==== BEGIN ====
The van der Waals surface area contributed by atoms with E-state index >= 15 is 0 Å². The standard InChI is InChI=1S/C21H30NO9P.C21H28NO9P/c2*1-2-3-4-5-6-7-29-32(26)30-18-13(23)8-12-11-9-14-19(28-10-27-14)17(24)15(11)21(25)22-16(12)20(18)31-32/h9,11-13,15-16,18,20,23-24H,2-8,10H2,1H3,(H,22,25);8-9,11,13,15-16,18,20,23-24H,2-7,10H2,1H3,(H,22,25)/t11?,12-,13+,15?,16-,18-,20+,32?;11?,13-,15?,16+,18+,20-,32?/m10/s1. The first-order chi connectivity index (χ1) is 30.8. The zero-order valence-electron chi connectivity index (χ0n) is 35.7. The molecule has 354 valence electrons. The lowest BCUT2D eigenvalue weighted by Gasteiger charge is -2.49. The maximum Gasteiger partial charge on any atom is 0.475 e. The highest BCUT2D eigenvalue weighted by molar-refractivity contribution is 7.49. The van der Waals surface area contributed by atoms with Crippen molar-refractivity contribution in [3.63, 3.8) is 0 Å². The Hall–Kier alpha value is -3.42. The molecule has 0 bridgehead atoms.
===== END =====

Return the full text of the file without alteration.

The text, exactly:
The van der Waals surface area contributed by atoms with E-state index >= 15 is 0 Å². The standard InChI is InChI=1S/C21H30NO9P.C21H28NO9P/c2*1-2-3-4-5-6-7-29-32(26)30-18-13(23)8-12-11-9-14-19(28-10-27-14)17(24)15(11)21(25)22-16(12)20(18)31-32/h9,11-13,15-16,18,20,23-24H,2-8,10H2,1H3,(H,22,25);8-9,11,13,15-16,18,20,23-24H,2-7,10H2,1H3,(H,22,25)/t11?,12-,13+,15?,16-,18-,20+,32?;11?,13-,15?,16+,18+,20-,32?/m10/s1. The first-order chi connectivity index (χ1) is 30.8. The zero-order valence-electron chi connectivity index (χ0n) is 35.7. The molecule has 354 valence electrons. The lowest BCUT2D eigenvalue weighted by Gasteiger charge is -2.49. The maximum Gasteiger partial charge on any atom is 0.475 e. The highest BCUT2D eigenvalue weighted by molar-refractivity contribution is 7.49. The van der Waals surface area contributed by atoms with Crippen molar-refractivity contribution in [3.63, 3.8) is 0 Å². The Hall–Kier alpha value is -3.42. The molecule has 0 bridgehead atoms.